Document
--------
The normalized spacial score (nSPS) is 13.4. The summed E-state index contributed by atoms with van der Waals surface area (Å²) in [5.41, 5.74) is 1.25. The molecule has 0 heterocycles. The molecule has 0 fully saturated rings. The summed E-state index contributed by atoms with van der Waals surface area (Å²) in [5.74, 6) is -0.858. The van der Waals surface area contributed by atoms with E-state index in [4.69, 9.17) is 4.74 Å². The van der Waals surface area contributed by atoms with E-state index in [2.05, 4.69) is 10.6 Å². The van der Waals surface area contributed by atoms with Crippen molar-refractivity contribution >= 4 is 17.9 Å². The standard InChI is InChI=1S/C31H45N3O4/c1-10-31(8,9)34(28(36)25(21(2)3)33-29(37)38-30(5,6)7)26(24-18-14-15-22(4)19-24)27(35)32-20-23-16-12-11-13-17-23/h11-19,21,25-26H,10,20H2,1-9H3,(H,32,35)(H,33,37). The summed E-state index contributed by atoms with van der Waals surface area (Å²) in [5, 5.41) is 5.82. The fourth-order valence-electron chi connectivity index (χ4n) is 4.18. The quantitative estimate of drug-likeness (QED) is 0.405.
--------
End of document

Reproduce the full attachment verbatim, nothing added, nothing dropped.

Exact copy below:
The normalized spacial score (nSPS) is 13.4. The summed E-state index contributed by atoms with van der Waals surface area (Å²) in [5.41, 5.74) is 1.25. The molecule has 0 heterocycles. The molecule has 0 fully saturated rings. The summed E-state index contributed by atoms with van der Waals surface area (Å²) in [5.74, 6) is -0.858. The van der Waals surface area contributed by atoms with E-state index in [4.69, 9.17) is 4.74 Å². The van der Waals surface area contributed by atoms with E-state index in [2.05, 4.69) is 10.6 Å². The van der Waals surface area contributed by atoms with Crippen molar-refractivity contribution >= 4 is 17.9 Å². The standard InChI is InChI=1S/C31H45N3O4/c1-10-31(8,9)34(28(36)25(21(2)3)33-29(37)38-30(5,6)7)26(24-18-14-15-22(4)19-24)27(35)32-20-23-16-12-11-13-17-23/h11-19,21,25-26H,10,20H2,1-9H3,(H,32,35)(H,33,37). The summed E-state index contributed by atoms with van der Waals surface area (Å²) in [5, 5.41) is 5.82. The fourth-order valence-electron chi connectivity index (χ4n) is 4.18. The quantitative estimate of drug-likeness (QED) is 0.405.